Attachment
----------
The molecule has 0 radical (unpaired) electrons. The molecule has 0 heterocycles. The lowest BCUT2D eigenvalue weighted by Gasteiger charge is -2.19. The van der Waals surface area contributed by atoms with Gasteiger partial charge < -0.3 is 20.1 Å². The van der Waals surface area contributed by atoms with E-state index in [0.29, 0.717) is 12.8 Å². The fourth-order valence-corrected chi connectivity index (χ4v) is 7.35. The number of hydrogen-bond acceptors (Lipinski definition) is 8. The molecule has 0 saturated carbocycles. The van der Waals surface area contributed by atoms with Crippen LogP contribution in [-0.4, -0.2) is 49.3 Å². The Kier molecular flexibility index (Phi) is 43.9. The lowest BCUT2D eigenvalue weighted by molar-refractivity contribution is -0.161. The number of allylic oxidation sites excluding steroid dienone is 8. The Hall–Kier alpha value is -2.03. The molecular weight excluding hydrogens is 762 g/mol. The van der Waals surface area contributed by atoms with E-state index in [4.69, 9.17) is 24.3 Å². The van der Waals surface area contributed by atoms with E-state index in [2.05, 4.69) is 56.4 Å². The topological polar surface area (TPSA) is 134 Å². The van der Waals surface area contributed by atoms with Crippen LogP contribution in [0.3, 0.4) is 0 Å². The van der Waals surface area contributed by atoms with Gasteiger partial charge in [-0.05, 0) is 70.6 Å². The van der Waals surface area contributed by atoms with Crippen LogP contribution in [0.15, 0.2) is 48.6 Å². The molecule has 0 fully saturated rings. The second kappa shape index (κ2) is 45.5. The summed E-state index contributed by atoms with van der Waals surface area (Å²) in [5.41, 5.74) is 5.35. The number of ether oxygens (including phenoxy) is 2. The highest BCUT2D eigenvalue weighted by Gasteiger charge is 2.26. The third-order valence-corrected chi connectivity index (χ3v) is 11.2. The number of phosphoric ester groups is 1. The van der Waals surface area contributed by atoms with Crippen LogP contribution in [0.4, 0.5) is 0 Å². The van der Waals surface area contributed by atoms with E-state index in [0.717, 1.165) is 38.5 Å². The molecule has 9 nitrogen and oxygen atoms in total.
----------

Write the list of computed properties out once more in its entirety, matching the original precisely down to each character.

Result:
The molecule has 0 radical (unpaired) electrons. The molecule has 0 heterocycles. The lowest BCUT2D eigenvalue weighted by Gasteiger charge is -2.19. The van der Waals surface area contributed by atoms with Gasteiger partial charge < -0.3 is 20.1 Å². The van der Waals surface area contributed by atoms with E-state index in [0.29, 0.717) is 12.8 Å². The fourth-order valence-corrected chi connectivity index (χ4v) is 7.35. The number of hydrogen-bond acceptors (Lipinski definition) is 8. The molecule has 0 saturated carbocycles. The van der Waals surface area contributed by atoms with Crippen LogP contribution in [-0.4, -0.2) is 49.3 Å². The Kier molecular flexibility index (Phi) is 43.9. The lowest BCUT2D eigenvalue weighted by molar-refractivity contribution is -0.161. The number of allylic oxidation sites excluding steroid dienone is 8. The Hall–Kier alpha value is -2.03. The molecular weight excluding hydrogens is 762 g/mol. The van der Waals surface area contributed by atoms with E-state index in [4.69, 9.17) is 24.3 Å². The van der Waals surface area contributed by atoms with E-state index in [2.05, 4.69) is 56.4 Å². The topological polar surface area (TPSA) is 134 Å². The van der Waals surface area contributed by atoms with Crippen LogP contribution in [0.3, 0.4) is 0 Å². The van der Waals surface area contributed by atoms with Gasteiger partial charge in [-0.05, 0) is 70.6 Å². The van der Waals surface area contributed by atoms with Crippen LogP contribution in [0.15, 0.2) is 48.6 Å². The molecule has 0 fully saturated rings. The second kappa shape index (κ2) is 45.5. The summed E-state index contributed by atoms with van der Waals surface area (Å²) in [5.41, 5.74) is 5.35. The number of ether oxygens (including phenoxy) is 2. The highest BCUT2D eigenvalue weighted by Gasteiger charge is 2.26. The third-order valence-corrected chi connectivity index (χ3v) is 11.2. The number of phosphoric ester groups is 1. The van der Waals surface area contributed by atoms with Crippen LogP contribution in [0.4, 0.5) is 0 Å². The van der Waals surface area contributed by atoms with E-state index in [0.717, 1.165) is 38.5 Å². The molecule has 9 nitrogen and oxygen atoms in total.